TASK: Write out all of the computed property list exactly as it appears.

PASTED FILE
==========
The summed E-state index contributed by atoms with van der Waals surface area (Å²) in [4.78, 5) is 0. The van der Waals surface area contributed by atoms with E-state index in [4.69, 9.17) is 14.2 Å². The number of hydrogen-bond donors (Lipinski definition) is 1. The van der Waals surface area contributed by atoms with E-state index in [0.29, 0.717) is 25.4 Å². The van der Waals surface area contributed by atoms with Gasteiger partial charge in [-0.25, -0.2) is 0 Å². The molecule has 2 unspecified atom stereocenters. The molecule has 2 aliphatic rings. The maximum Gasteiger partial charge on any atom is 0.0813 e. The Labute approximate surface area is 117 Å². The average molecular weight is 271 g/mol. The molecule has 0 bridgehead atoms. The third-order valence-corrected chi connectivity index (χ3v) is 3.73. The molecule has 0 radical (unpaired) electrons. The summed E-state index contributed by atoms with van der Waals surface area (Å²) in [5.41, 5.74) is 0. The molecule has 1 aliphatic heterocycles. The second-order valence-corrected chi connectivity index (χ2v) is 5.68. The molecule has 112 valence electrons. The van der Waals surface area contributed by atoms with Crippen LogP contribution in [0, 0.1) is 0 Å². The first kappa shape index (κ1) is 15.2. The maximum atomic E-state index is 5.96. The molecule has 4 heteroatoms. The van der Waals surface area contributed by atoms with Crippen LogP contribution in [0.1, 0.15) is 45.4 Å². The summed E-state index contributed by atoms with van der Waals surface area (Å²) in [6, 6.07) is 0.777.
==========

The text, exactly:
The summed E-state index contributed by atoms with van der Waals surface area (Å²) in [4.78, 5) is 0. The van der Waals surface area contributed by atoms with E-state index in [4.69, 9.17) is 14.2 Å². The number of hydrogen-bond donors (Lipinski definition) is 1. The van der Waals surface area contributed by atoms with E-state index in [0.29, 0.717) is 25.4 Å². The van der Waals surface area contributed by atoms with Gasteiger partial charge in [-0.25, -0.2) is 0 Å². The molecule has 2 unspecified atom stereocenters. The molecule has 2 aliphatic rings. The maximum Gasteiger partial charge on any atom is 0.0813 e. The Labute approximate surface area is 117 Å². The average molecular weight is 271 g/mol. The molecule has 0 bridgehead atoms. The third-order valence-corrected chi connectivity index (χ3v) is 3.73. The molecule has 0 radical (unpaired) electrons. The summed E-state index contributed by atoms with van der Waals surface area (Å²) in [5.41, 5.74) is 0. The molecule has 1 aliphatic heterocycles. The second-order valence-corrected chi connectivity index (χ2v) is 5.68. The molecule has 112 valence electrons. The van der Waals surface area contributed by atoms with Crippen LogP contribution in [0, 0.1) is 0 Å². The first kappa shape index (κ1) is 15.2. The maximum atomic E-state index is 5.96. The molecule has 4 heteroatoms. The van der Waals surface area contributed by atoms with Crippen LogP contribution in [0.1, 0.15) is 45.4 Å². The summed E-state index contributed by atoms with van der Waals surface area (Å²) in [6, 6.07) is 0.777.